Slides – When notes are tied together by sliding your finger up the fretboard instead of plucking the next note.
Strings – Long spaghetti like strands of silvery sound. Strings should be replaced if they become hard to keep in tune or star to rust.
Staccato – Also means short and separated. This is a technique of playing where each note is very short and has space between each following note.
Tuning pegs – The Strings are attachted to the tuning pegs and the pegs are wound to tighten the string and make them in tune. The tuning pegs, if you purchased your guitar at an authorized dealer, should be in the headstock, otherwise you are probably not playing a guitar.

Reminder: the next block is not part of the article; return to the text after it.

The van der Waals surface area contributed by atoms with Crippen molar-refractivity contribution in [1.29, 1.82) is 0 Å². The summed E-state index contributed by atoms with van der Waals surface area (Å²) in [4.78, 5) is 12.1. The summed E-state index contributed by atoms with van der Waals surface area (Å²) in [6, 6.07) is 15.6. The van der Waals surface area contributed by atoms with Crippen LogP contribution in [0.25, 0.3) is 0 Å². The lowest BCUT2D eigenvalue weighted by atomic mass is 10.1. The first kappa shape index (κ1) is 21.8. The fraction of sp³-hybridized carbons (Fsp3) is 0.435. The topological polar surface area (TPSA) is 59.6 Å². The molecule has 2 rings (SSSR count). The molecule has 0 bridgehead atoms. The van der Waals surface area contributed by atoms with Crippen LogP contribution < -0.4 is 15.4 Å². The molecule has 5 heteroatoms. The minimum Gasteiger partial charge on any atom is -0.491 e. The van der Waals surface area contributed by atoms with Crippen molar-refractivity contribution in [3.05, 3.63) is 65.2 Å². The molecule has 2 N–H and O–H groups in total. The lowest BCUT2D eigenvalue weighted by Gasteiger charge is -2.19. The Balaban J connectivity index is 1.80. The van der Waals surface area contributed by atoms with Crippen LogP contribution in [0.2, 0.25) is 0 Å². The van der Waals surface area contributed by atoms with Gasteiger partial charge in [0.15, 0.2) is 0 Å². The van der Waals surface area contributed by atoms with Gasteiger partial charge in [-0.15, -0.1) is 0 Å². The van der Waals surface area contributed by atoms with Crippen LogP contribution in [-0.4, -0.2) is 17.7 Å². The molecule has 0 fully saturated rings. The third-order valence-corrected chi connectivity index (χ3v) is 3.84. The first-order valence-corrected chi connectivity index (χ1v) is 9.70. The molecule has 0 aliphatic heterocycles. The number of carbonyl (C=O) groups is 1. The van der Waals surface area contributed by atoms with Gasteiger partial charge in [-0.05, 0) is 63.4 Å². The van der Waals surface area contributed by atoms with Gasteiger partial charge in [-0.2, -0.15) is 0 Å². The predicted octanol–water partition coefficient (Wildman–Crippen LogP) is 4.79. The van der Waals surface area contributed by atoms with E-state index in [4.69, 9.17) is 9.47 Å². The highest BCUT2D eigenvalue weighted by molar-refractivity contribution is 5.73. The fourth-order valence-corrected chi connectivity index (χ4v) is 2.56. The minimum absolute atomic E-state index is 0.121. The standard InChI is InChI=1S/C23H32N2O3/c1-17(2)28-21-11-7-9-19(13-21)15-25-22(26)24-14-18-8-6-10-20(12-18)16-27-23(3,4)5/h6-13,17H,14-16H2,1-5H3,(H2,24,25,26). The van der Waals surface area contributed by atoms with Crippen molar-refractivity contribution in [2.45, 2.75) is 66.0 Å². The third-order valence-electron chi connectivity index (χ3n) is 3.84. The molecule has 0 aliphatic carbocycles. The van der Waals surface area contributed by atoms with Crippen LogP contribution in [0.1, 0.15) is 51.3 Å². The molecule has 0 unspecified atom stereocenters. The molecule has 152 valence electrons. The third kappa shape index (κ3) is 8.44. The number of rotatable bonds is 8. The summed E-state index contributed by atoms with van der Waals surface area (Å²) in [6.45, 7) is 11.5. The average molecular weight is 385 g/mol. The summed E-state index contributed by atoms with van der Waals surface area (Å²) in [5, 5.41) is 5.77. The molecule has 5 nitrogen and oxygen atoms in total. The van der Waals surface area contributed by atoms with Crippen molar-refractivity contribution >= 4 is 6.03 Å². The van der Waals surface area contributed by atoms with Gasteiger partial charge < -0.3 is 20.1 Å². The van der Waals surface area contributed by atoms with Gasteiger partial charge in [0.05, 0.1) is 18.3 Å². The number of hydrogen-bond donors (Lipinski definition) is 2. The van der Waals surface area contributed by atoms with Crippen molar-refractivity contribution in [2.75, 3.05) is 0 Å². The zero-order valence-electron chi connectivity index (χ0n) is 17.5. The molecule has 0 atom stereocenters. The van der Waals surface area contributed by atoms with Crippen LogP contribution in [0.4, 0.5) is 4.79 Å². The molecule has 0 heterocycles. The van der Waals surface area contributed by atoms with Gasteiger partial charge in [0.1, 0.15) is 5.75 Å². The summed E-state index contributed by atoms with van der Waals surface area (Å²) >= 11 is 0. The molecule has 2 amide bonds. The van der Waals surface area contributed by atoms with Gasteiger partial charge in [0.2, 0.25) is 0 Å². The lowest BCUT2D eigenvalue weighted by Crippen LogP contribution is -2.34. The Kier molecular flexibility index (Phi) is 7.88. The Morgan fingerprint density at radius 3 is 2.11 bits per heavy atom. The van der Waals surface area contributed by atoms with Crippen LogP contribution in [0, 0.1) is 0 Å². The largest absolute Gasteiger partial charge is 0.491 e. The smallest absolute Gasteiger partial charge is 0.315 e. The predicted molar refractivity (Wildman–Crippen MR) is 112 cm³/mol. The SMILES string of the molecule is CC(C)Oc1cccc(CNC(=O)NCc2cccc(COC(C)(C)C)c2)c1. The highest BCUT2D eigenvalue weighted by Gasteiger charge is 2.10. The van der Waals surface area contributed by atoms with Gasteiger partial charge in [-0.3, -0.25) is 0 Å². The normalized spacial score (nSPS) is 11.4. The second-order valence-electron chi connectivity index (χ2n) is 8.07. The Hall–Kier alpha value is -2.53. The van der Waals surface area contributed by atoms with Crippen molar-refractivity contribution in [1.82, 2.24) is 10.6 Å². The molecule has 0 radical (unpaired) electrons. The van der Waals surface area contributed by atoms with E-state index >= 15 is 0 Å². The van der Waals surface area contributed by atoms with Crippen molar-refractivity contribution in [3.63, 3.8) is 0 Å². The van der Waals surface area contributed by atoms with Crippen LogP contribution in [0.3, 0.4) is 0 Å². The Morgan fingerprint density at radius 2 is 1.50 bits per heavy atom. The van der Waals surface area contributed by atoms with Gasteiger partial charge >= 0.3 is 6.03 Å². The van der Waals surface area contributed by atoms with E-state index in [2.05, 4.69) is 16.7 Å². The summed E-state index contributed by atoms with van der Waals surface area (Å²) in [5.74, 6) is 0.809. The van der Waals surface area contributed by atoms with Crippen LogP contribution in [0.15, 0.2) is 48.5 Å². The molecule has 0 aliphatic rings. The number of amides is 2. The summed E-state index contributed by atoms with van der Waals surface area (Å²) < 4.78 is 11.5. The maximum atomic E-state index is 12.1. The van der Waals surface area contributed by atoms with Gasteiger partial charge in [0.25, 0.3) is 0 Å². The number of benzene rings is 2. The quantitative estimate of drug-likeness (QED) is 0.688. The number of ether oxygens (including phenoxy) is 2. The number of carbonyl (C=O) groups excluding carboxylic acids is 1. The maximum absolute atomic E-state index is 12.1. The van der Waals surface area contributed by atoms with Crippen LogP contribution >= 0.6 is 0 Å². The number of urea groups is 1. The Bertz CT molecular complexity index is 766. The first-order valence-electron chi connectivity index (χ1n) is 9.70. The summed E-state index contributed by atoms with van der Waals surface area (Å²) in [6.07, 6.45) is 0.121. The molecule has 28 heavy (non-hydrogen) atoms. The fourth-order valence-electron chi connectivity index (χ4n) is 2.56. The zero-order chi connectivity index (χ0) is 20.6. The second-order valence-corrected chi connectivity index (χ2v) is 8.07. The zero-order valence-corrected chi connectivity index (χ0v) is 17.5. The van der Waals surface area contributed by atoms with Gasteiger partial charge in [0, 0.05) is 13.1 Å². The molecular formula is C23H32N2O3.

Trill – Much like a Tremolo a Trill is a quick alteration between two notes. It can be used in all types of music.
Tremolo – A tremolo is a quick alteration of two notes at a blazing speed. You can use a whammy bar to do this is you wiggle it in both directions quickly. It may also be used to describe a picking technique where the player picks as fast as possible out of time.
Trembalo – Great slang from Stong Bad himself. Used in his reply to one of his fans when they ask if he knows how to play the guitar.
Virtuoso – Someone who has an exceedingly great talent for and instrument. Virtuoso is usually a word that describes guitarist but is not limited to guitarists.
Volume – Volume is the leading cause to hearing failure. Volume has also been linked to disturbance and police calls. However, volume has also been known to create large amount of adrenaline and fun. Volume is best used when up.